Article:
Updated: January 17, 2014 at 2:48 pm
El Paso County Commissioners have approved new regulations that could require the city-owned Colorado Springs Airport to get a county permit for major expansions or other changes affecting nearby property in the county.
Airport officials say they're concerned, because the rules could slow future projects.
The rules, which apply to all airports in the county, require a special permit for expansions that include acquiring land or extending runways. The rules also would apply to any changes that would allow use of larger or noisier aircraft; increase traffic that would affect nearby areas; make major alterations in lighting; or create or expand navigation, safety or noise zones.
Commissioners unanimously approved the new rules Dec. 17, but delayed the effective date until March 11, based on concerns from Colorado Springs officials and representatives from Meadow Lake Airport near Falcon. The delay will allow a group of city, county and Meadow Lake officials to work out any concerns about the new rules. County officials say any amendments must be drafted and included in public notices by Feb. 9.
An eight-page memo from Britt Haley, corporate division chief in the City Attorney's Office, said the new regulations exceed any authority the county has under state law. She also said the rules are "vaguely drafted" and some conflict with federal regulations. For example, the memo says the rules provide no "objective, threshold criteria" that define a significant increase in traffic at the airport, and they aren't clear about whether they cover any area near the airport or just those outside the city.
"It is a matter of duplication and confusion. The rules don't mesh well with Federal Aviation Administration regulations," said Dan Gallagher, the interim director of the Colorado Springs Airport. "We don't want vagueness when we are trying to attract new business to the airport."
The rules were adopted as part of a process commissioners began about a year ago to give them a say in major projects that are undertaken outside the normal jurisdiction of the county's unincorporated areas. Such rules are allowed under House Bill 1041, enacted by the Colorado Legislature in 1974 to give counties and municipalities a say in projects of statewide impact that might affect their areas.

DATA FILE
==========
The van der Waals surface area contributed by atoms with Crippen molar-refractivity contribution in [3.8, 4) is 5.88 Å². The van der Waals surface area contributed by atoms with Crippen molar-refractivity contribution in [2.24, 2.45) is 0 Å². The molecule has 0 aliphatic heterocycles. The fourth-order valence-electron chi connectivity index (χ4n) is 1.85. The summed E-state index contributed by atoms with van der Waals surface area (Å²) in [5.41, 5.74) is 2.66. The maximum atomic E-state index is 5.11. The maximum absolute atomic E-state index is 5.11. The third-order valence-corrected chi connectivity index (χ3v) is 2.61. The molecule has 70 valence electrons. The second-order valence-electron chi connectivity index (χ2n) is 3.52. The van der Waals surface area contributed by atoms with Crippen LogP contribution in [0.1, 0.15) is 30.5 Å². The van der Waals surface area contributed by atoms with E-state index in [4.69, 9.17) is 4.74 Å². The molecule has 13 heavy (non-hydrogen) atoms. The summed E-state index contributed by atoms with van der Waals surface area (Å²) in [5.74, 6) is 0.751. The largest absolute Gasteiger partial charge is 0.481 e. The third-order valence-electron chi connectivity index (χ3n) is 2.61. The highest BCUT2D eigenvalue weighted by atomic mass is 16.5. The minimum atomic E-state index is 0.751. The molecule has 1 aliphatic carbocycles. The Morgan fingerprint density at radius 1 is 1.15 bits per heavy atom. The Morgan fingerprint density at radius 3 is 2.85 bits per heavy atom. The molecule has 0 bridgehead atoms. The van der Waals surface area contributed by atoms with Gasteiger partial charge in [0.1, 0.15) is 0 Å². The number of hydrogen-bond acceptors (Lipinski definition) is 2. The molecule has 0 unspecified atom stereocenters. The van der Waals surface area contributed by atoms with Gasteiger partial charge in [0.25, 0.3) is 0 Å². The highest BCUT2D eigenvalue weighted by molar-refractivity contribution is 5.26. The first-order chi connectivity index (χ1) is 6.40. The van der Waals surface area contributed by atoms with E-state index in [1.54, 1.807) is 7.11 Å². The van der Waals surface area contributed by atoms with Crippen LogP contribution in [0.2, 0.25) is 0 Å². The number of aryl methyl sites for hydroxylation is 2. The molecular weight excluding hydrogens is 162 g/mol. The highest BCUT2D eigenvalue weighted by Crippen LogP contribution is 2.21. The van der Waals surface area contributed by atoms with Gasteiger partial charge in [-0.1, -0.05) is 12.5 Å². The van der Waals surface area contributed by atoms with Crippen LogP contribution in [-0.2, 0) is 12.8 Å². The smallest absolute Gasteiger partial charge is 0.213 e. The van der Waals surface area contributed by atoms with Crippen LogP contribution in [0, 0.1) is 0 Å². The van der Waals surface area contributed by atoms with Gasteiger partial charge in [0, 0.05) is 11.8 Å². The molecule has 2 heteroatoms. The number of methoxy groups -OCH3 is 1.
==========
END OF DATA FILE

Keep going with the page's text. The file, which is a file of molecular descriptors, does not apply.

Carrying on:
Mark Gebhart, deputy director of the county's Development Services Department, said the rules - which also apply to roads and mass transit facilities - stemmed from preliminary discussions last year about routing a light rail line through the Black Forest area and a 2005 plan to build a superhighway through eastern El Paso County. Without adopting regulations under HB1041, the county would have no role in approving or rejecting routes and sites for major roads, mass-transit facilities and airports, he said.
"The Colorado Springs Airport does not have to get a permit unless an expansion leads to a change in land use outside the city. An example would be if a runway was extended, noise and other impacts could affect property owners who would have no voice in the process without these (rules)," Gebhart said. "The county is not trying to tell the city how to run the airport. If (the airport) has an impact on the area outside the city, the county wants to be part of the discussion of those impacts."
Gallagher said he doesn't believe the rules are meant to stand in the airport's way.
There doesn't seem to be any intent to limit development or business growth and they aren't hurting any of our efforts right now. They are listening to us and expressed a willingness to work with us."
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